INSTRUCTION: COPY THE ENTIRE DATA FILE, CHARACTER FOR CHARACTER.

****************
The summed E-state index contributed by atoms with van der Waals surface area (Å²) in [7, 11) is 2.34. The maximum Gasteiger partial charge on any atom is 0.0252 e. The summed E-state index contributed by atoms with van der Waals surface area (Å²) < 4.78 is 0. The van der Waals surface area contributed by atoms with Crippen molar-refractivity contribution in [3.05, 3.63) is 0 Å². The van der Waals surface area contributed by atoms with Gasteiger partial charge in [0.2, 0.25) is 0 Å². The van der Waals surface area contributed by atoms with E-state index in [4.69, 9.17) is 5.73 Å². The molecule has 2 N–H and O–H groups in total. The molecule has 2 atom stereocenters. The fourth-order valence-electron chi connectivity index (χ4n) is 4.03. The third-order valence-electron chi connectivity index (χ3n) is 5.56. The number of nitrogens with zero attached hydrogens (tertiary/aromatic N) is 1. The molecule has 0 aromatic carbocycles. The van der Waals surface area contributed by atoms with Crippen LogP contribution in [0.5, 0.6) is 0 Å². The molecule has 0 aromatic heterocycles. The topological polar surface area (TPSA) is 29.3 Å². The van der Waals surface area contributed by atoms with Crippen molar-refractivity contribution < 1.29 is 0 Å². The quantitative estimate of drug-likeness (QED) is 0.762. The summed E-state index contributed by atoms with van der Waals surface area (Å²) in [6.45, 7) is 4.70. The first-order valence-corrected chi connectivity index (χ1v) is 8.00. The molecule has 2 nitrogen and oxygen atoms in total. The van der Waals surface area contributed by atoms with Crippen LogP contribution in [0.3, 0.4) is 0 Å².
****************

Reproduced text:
The summed E-state index contributed by atoms with van der Waals surface area (Å²) in [7, 11) is 2.34. The maximum Gasteiger partial charge on any atom is 0.0252 e. The summed E-state index contributed by atoms with van der Waals surface area (Å²) < 4.78 is 0. The van der Waals surface area contributed by atoms with Crippen molar-refractivity contribution in [3.05, 3.63) is 0 Å². The van der Waals surface area contributed by atoms with Gasteiger partial charge in [0.2, 0.25) is 0 Å². The van der Waals surface area contributed by atoms with E-state index in [4.69, 9.17) is 5.73 Å². The molecule has 2 N–H and O–H groups in total. The molecule has 2 atom stereocenters. The fourth-order valence-electron chi connectivity index (χ4n) is 4.03. The third-order valence-electron chi connectivity index (χ3n) is 5.56. The number of nitrogens with zero attached hydrogens (tertiary/aromatic N) is 1. The molecule has 0 aromatic carbocycles. The van der Waals surface area contributed by atoms with Crippen LogP contribution in [0.5, 0.6) is 0 Å². The molecule has 0 aromatic heterocycles. The topological polar surface area (TPSA) is 29.3 Å². The van der Waals surface area contributed by atoms with Crippen molar-refractivity contribution < 1.29 is 0 Å². The quantitative estimate of drug-likeness (QED) is 0.762. The summed E-state index contributed by atoms with van der Waals surface area (Å²) in [6.45, 7) is 4.70. The first-order valence-corrected chi connectivity index (χ1v) is 8.00. The molecule has 2 nitrogen and oxygen atoms in total. The van der Waals surface area contributed by atoms with Crippen LogP contribution in [0.3, 0.4) is 0 Å².